Implementing the tool: Twenty CHWs were trained on data collection with the rapid tool. CHWs identified laboratory‐confirmed malaria cases diagnosed at one of six health facilities and visited the patient at their home. Informed consent was obtained from all patients and households. 45 patients from each facility were interviewed.  Sampling and analysis of the results of the survey are based on Lot Quality Assurance (LQA) methodology.  LQA approach requires far fewer observations than traditional sampling approaches. Instead of estimating a population parameter with a pre-specified precision, it tests a sample against a threshold value and determines within a certain confidence whether that sample falls below the critical threshold. For example, we set the action threshold for percent of patients who do not sleep under the net every night and now have malaria is 20%; if the percent of patients with net non‐compliance is 20%, then compliance is determined to be a barrier to effective prevention. If we choose our critical value (D*) to be 4, then patients are visited until 5 are found with non‐compliance, or 44 households are visited, whichever comes first.  If five patients are found to be non‐compliant in 44, then we reject the null hypothesis of <20% noncompliance and we assume that our population has exceeded the action threshold. We can be 95% sure that the true proportion does not exceed the action threshold if the number of cases does not exceed D* out of n. Table 1 [in the findings summary] shows the estimated action threshold for each indicator, the critical values D*, and n required to test whether our population exceeds the action threshold with 95% confidence.

Results: Variable importance was ranked using bivariate recursive partitioning methods. Key determinants of malaria infection in our study area using BRP are: net used every day, total positive symptomatic household members, total larval sites, open eaves, total positive asymptomatic household members, non porous walls, growing grains, growing bananas, neighborhood bednet, and local population density, growing tubers, and the number of other household members. For this tool, we selected only household indicators. We excluded nonporous walls since this was highly collinear with open eaves. It was not feasible to test people for malaria during a rapid assessment, so we asked whether other household members had similar symptoms as a proxy measure.  These variables were combined to create the rapid assessment tool. The action thresholds were selected based on the difference between these indicators in the case and control children (Table 1 [in the findings summary]). We did not define action thresholds for open eaves and crops grown since these would be difficult to change, but we included them in the tool in order to measure the local heterogeneity in these risk factors.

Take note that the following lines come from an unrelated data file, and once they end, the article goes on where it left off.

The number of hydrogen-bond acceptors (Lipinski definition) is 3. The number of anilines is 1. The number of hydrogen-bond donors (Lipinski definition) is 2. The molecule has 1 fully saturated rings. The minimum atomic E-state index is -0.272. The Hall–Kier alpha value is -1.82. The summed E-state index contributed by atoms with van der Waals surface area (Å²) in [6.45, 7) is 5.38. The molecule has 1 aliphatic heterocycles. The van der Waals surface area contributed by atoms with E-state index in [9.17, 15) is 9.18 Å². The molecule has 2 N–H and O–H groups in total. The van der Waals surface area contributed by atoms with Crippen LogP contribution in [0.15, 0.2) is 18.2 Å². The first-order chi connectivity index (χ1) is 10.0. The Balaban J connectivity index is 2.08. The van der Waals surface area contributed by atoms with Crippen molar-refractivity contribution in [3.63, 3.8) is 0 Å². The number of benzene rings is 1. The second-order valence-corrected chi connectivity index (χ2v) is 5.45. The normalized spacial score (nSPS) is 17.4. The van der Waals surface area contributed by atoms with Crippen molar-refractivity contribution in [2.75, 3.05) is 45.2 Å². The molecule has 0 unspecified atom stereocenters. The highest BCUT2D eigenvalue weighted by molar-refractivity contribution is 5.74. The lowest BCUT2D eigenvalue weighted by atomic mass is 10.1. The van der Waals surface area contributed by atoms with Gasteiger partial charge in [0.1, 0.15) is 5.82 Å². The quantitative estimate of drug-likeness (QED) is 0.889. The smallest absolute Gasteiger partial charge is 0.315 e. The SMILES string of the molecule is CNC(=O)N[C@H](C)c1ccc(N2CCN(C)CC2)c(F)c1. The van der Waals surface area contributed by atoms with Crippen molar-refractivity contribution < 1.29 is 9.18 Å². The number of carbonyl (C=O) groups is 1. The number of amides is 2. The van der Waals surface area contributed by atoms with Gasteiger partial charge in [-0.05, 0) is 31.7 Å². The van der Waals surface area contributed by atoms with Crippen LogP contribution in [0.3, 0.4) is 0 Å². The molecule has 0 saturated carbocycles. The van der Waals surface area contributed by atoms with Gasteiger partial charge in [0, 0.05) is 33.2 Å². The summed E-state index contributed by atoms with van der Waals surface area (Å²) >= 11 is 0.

Households of 270 patients with parasitologically‐confirmed malaria, 45 from each health center, were visited at home and interviewed by CHWs using the rapid assessment tool.  Each indicator was scored as 0 (pass) or 1 (fail) for each household and the total ‘failures’ were tallied for each health center. The total failures were compared against our LQA criteria. Overall, the LQA criteria appeared too stringent as every health center met the action threshold for nearly every indicator. In other words, the tool identified every health center as exceeding our pre‐defined action threshold for problems with ITN coverage, ITN use, ITN condition, open eaves, larval sites and presence of crops that are correlated with mosquito survival.  However, the tool did describe important heterogeneity between geographic areas in each of the indicators (Figure 1 [in the findings summary]). ITN compliance by the patient ranged from 50‐91%. Near Mukhe dispensary, more than 90% of patients and their households had perfect ITN coverage and adherence, but virtually all homes also had active larval sites. By contrast, less than 5% of homes around Kayaya had active larval sites, although household ITN coverage and use was very low.  

In short, this tool was able to describe fine‐scale heterogeneity in factors that have been shown to contribute to persistent malaria burden.  Based on the results, we plan to revise the tool and the action thresholds.



Project plan

Output files